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Paloma Picasso Unveils Her Own Art--Which the Buyer Can Wear

SPECIAL TO THE TIMES

As a girl, Paloma Picasso once showed her father pictures she’d made of “things in the house,” including copies of original paintings by Matisse and Pablo himself.

Instead of praising her efforts, however, Picasso chastised his daughter for imitating other people’s work.

“He said, ‘Don’t worry about copying other people. Do your own thing and you’ll be fine,’ ” she recalls.

She has done just that. Picasso, 42, has made her own name as a designer of everything from belts to bedsheets.

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“I like the idea of designing things people use,” she says. “It’s a way of setting myself apart from my parents.” Her mother, Francoise Gilot, is also a famous artist.

“I wouldn’t dare be a painter,” she says.

Her creations aren’t meant to hang in museums, but around people’s arms and necks. She introduced her fall ’91 collection of handbags, belts and scarves Tuesday at Bullock’s South Coast Plaza in Costa Mesa.

Known worldwide as a woman of great style, she credits accessories with helping her establish an identity apart from her famous parents.

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“I’ve always been interested in looking special and different, because of my name,” she says. Even as a child she knew anyone named Picasso could not be ordinary. She was virtually born with style.

“I consider it a politeness to be well dressed,” she says.

She found one of the best ways to stand apart was to wear dramatic accessories.

“You want to be in fashion, and yet set yourself apart. Two women can wear the same dress, but if you’re wearing an important necklace or belt, you’ll look different.”

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She prefers her clothing to be a dark, empty canvas on which to paint bold bracelets and belts. To Picasso, accessories should provide the color, not the clothes.

“I wear a lot of black, then add color by bringing in a wonderful scarf or jewelry.”

Her outfit for a brunch in her honor at Bullock’s illustrated her fashion philosophy: a simple black dress with a large gold-link bracelet and her trademark red lipstick. She almost apologized for her small, heart-shaped earrings.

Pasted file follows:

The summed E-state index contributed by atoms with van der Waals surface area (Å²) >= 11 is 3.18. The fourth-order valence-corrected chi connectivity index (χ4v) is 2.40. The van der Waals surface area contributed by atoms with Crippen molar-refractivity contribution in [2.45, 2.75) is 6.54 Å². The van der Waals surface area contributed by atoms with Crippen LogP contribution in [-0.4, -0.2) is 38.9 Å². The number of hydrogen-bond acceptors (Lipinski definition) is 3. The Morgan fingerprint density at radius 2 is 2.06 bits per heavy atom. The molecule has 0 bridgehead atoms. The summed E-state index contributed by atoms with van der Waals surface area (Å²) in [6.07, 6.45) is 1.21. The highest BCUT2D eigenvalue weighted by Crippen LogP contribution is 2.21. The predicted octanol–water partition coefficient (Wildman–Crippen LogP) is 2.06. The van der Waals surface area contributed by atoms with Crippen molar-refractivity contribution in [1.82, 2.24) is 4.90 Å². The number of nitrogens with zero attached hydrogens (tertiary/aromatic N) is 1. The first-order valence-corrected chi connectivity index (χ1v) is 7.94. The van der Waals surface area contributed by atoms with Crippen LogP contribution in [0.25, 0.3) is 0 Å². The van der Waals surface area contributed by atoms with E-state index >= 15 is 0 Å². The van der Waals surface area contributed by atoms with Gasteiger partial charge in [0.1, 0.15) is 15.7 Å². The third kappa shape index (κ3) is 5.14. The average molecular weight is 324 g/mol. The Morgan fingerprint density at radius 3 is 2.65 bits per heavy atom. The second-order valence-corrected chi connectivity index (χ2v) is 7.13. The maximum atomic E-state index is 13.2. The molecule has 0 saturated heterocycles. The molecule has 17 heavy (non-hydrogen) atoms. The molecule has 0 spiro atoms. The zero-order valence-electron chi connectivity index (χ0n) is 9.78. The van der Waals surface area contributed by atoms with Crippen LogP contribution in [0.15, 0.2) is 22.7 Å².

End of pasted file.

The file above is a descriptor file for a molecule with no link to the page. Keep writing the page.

“Mine are much bigger, but I couldn’t find them,” she explained.

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She has enjoyed “playing” with accessories since she was a child.

“I’d string beads together and wear a necklace under my shirt that would match my shoes. Nobody knew I was wearing the necklace but me,” she says. “I was always into those little details.”

Her attention to details is now seen in her accessories. Small touches, such as the ingenious way the strap can be doubled on her double-ring purses or the quality of the soft leather, make her collection stand out.

She’s one of the few designers who will actually visit her manufacturers in Italy to see that the leather goods are made according to her specifications.

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“They like the fact that it’s me dealing directly with them and I’m really interested,” she says. “That’s where I get the most pleasure. I don’t need to work. If I work, it’s because I like to make beautiful things.”

Her handbags and scarves are often adorned with the loose Xs that have become her signature. Her affection for the symbol also stems from her childhood, when at age 12 she was sent to England from her native France to study English. She was charmed by the way English people would end their letters with Xs to signify kisses.

“It’s romantic without being sentimental, without being cute,” she says.

Sentimental and cute are not words to describe her designs. Rather, they are strong and sophisticated, like her white pentagon-shaped purse with the short, circular strap.

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Her fall collection features handbags in all sizes and shapes and in red, purple, black, bone or white leather.

“A woman who works needs a big bag,” she says. “But she should be able to pull a small bag out for lunch.” Thus her collection includes handbags large enough to hold a notebook, or the little round pouches for holding keys, lipstick and lunch money.

“Being strong doesn’t mean not being soft at the same time. This picture is very strong,” Picasso says, indicating a poster Bullock’s has set up featuring the famous Richard Avedon portrait of her cupping her face in her gloved hands.

People tend to find her friendlier than the cool-looking woman in the photograph. Picasso says the image had to be strong to assert herself.

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“When you have a name like Picasso, it’s hard to make a name as Paloma Picasso,” she says. “The reason for having the face (in the ad) is it’s something totally different than Pablo. It’s very theatrical, grander than life. I needed to be interesting as Paloma.”

The list of things with Paloma Picasso’s name has widened to include fine jewelry for Tiffany, china and crystal for Villeroy & Boch, perfume and cosmetics for Cosmair and most recently, sheets for Martex.

“I’m careful my name doesn’t go on something I haven’t designed,” she says. She travels to Europe frequently from her home in New York to work on her creations. She collaborates with her husband, Rafael Lopez-Cambil, on all aspects of the business.

So far, she has drawn the line at designing clothes.

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“Accessories have a longer life,” she says. Some are even treasured forever, like beautiful paintings.


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